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  • Author: Yu Ma x
  • Basic Medical Science x
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Giant malignant peripheral nerve sheath tumors of the occipital scalp


Background: Malignant peripheral nerve sheath tumors (MPNST) are rare neoplasms, usually arising from peripheral nerves or showing a nerve sheath differentiation. Primary MPNSTs of the scalp is exceptionally rare, and only sporadic cases have been reported recently.

Objectives: Report a rare case of giant malignant peripheral nerve sheath tumor (MPNST) beneath occipital scalp, and discuss how to treat with this kind of tumor.

Methods: Descriptive study of a rare case of giant peripheral nerve sheath tumors of occipital scalp without adjuvant treatment with nine months follow up.

Results: In a 52-year-old man with MPNSTs beneath occipital scalp, the tumor was treated with complete surgical resection. Histological examination proved that the lesion was a scalp MPNST. The patient was followed up asymptomatic for the following nine months after surgical resection without adjuvant radiotherapy.

Conclusion: MPNSTs beneath the occipital scalp should be treated individually, for those well-circumscribed MPNSTs without bone destruction or brain invasion (low-grade tumors), complete surgical resection with clear margins (if possible) is recommended. Otherwise, adjuvant postoperative radiotherapy is necessary.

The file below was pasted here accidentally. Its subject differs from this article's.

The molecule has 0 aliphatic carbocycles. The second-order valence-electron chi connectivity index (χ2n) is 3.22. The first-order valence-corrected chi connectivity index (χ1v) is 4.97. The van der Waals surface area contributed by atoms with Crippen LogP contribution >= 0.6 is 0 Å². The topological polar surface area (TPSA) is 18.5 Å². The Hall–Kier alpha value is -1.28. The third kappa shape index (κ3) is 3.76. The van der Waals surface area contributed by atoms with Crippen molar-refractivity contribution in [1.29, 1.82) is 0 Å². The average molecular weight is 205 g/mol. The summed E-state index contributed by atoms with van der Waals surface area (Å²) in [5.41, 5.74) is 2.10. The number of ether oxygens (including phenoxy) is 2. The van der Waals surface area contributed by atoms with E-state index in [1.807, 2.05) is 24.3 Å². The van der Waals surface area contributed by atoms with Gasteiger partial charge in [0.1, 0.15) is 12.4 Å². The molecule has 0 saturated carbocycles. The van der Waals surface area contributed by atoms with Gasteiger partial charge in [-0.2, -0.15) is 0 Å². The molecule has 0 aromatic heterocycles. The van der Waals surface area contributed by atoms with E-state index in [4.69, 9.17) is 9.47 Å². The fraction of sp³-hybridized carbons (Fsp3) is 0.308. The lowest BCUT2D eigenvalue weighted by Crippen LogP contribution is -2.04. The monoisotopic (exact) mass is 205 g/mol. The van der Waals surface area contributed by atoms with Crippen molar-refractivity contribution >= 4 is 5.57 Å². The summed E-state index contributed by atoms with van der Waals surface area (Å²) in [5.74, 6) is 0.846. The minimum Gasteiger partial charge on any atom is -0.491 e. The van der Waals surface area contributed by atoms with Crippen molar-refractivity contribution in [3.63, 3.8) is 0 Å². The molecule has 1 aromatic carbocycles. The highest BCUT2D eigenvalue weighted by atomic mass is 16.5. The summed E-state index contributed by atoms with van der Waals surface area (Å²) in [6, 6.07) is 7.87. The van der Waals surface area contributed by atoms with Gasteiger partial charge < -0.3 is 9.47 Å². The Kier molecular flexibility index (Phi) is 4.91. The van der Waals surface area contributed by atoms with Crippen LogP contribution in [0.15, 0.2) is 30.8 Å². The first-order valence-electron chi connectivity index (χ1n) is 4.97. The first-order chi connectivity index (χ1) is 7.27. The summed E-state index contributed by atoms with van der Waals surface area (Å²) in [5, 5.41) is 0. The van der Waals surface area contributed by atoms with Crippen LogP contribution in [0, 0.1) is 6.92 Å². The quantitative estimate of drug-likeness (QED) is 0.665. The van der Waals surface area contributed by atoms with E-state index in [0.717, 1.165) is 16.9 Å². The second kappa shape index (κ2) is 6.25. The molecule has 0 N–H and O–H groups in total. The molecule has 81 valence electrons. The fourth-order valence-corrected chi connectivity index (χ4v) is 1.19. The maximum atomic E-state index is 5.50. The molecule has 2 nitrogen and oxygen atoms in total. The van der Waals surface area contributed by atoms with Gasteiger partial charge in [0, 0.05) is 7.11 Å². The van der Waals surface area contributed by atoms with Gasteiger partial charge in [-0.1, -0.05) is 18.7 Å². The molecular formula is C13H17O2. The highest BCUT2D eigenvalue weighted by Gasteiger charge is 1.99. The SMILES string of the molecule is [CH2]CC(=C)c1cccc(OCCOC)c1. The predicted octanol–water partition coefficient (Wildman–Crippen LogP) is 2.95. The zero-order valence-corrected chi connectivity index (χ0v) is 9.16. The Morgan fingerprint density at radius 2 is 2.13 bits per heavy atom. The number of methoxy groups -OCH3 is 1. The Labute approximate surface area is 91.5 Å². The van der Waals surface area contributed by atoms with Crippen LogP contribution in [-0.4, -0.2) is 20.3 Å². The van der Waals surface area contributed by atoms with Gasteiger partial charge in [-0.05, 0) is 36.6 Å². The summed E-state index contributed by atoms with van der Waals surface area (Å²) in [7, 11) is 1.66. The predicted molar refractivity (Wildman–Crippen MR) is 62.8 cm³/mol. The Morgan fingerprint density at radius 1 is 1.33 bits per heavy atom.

Open access
Dumbbell-shaped primary CNS lymphoma involving the hypothalamus and pituitary gland


Background: Primary central nervous system lymphoma (PCNSL) involving the hypothalamus and pituitary gland is extremely rare. Therefore, no case to our knowledge has been reported to date.

Objective: We described our findings in a 48-year-old immunocompetent man, who presented with four months progressive diabetes insipidus (DI) and two months subsequent headache.

Methods and Results: A radiological study and magnetic resonance imaging (MRI) suggested a homogeneous enhancing dumbbell-shaped lesion, 2.4⃞1.2 cm in size, involving both the hypothalamus and pituitary gland. A brain biopsy was conducted through a transnasal transsphenoidal approach, and a final histopathological diagnosis of the tumor was confirmed as diffuse large B-cell malignant lymphoma. After extensive tumor surveys, including computed tomography, MRI, ultrasound, bone marrow biopsy, lumbar puncture, and positron emission tomography (PET), no evidence of other lesions found. Subsequently, he received six cycles of intravenous highdose methotrexate-based chemotherapy followed by one cycle of whole-brain radiotherapy. The progressive DI and headache completely resolved and he was in good health 11 months later.

Conclusion: Clinicians should consider the possibility of PCNSL in non specific clinical presentations.

Open access